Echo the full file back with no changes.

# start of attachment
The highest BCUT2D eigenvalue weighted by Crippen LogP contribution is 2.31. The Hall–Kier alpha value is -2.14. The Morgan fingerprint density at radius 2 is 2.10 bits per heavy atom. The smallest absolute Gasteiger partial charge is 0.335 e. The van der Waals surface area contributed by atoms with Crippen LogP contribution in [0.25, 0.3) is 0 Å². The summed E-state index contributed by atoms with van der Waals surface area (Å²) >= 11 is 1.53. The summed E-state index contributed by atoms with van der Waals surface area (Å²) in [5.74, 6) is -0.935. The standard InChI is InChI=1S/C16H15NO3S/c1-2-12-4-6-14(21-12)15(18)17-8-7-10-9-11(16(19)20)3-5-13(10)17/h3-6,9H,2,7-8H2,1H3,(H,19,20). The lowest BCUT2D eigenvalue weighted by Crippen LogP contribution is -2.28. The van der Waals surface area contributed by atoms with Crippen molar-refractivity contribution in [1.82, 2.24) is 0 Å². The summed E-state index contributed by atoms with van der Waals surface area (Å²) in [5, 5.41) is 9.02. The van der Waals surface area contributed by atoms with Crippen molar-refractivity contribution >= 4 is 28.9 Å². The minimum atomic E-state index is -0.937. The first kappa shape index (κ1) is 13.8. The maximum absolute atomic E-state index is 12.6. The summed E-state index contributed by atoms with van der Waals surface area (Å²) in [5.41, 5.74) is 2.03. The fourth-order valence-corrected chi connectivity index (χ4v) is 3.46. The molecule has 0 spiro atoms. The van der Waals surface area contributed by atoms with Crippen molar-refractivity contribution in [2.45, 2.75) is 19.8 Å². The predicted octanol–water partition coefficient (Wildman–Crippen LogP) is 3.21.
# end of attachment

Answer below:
The highest BCUT2D eigenvalue weighted by Crippen LogP contribution is 2.31. The Hall–Kier alpha value is -2.14. The Morgan fingerprint density at radius 2 is 2.10 bits per heavy atom. The smallest absolute Gasteiger partial charge is 0.335 e. The van der Waals surface area contributed by atoms with Crippen LogP contribution in [0.25, 0.3) is 0 Å². The summed E-state index contributed by atoms with van der Waals surface area (Å²) >= 11 is 1.53. The summed E-state index contributed by atoms with van der Waals surface area (Å²) in [5.74, 6) is -0.935. The standard InChI is InChI=1S/C16H15NO3S/c1-2-12-4-6-14(21-12)15(18)17-8-7-10-9-11(16(19)20)3-5-13(10)17/h3-6,9H,2,7-8H2,1H3,(H,19,20). The lowest BCUT2D eigenvalue weighted by Crippen LogP contribution is -2.28. The van der Waals surface area contributed by atoms with Crippen molar-refractivity contribution in [1.82, 2.24) is 0 Å². The summed E-state index contributed by atoms with van der Waals surface area (Å²) in [5, 5.41) is 9.02. The van der Waals surface area contributed by atoms with Crippen molar-refractivity contribution >= 4 is 28.9 Å². The minimum atomic E-state index is -0.937. The first kappa shape index (κ1) is 13.8. The maximum absolute atomic E-state index is 12.6. The summed E-state index contributed by atoms with van der Waals surface area (Å²) in [5.41, 5.74) is 2.03. The fourth-order valence-corrected chi connectivity index (χ4v) is 3.46. The molecule has 0 spiro atoms. The van der Waals surface area contributed by atoms with Crippen molar-refractivity contribution in [2.45, 2.75) is 19.8 Å². The predicted octanol–water partition coefficient (Wildman–Crippen LogP) is 3.21.